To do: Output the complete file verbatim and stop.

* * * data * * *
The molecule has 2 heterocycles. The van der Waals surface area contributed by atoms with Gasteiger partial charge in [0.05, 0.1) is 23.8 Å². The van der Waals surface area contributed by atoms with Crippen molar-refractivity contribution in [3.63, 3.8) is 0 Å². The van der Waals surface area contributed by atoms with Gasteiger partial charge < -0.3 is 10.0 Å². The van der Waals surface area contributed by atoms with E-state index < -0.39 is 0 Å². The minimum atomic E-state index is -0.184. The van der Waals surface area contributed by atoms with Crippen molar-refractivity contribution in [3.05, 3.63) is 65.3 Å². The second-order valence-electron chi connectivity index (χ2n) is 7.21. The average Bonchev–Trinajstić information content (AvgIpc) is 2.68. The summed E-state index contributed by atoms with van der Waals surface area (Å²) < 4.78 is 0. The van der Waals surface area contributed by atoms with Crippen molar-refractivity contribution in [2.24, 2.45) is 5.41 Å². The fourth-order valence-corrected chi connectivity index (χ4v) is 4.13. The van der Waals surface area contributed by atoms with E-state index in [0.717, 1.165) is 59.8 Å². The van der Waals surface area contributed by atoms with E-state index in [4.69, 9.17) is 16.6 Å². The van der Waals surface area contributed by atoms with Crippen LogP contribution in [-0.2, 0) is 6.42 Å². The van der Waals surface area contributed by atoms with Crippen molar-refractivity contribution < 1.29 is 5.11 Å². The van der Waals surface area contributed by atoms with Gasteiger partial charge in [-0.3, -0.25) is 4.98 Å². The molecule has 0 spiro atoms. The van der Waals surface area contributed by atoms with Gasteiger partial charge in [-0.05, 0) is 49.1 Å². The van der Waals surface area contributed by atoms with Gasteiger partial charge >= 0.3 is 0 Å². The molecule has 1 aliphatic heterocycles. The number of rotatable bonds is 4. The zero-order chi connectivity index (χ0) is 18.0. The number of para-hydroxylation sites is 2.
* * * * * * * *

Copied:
The molecule has 2 heterocycles. The van der Waals surface area contributed by atoms with Gasteiger partial charge in [0.05, 0.1) is 23.8 Å². The van der Waals surface area contributed by atoms with Crippen molar-refractivity contribution in [3.63, 3.8) is 0 Å². The van der Waals surface area contributed by atoms with Gasteiger partial charge < -0.3 is 10.0 Å². The van der Waals surface area contributed by atoms with E-state index < -0.39 is 0 Å². The minimum atomic E-state index is -0.184. The van der Waals surface area contributed by atoms with Crippen molar-refractivity contribution in [3.05, 3.63) is 65.3 Å². The second-order valence-electron chi connectivity index (χ2n) is 7.21. The average Bonchev–Trinajstić information content (AvgIpc) is 2.68. The summed E-state index contributed by atoms with van der Waals surface area (Å²) < 4.78 is 0. The van der Waals surface area contributed by atoms with Crippen molar-refractivity contribution in [2.24, 2.45) is 5.41 Å². The fourth-order valence-corrected chi connectivity index (χ4v) is 4.13. The van der Waals surface area contributed by atoms with E-state index in [0.717, 1.165) is 59.8 Å². The van der Waals surface area contributed by atoms with E-state index in [4.69, 9.17) is 16.6 Å². The van der Waals surface area contributed by atoms with Crippen LogP contribution in [-0.2, 0) is 6.42 Å². The van der Waals surface area contributed by atoms with Crippen molar-refractivity contribution < 1.29 is 5.11 Å². The van der Waals surface area contributed by atoms with Gasteiger partial charge in [-0.3, -0.25) is 4.98 Å². The molecule has 0 spiro atoms. The van der Waals surface area contributed by atoms with Gasteiger partial charge in [-0.05, 0) is 49.1 Å². The van der Waals surface area contributed by atoms with Gasteiger partial charge >= 0.3 is 0 Å². The molecule has 1 aliphatic heterocycles. The number of rotatable bonds is 4. The zero-order chi connectivity index (χ0) is 18.0. The number of para-hydroxylation sites is 2.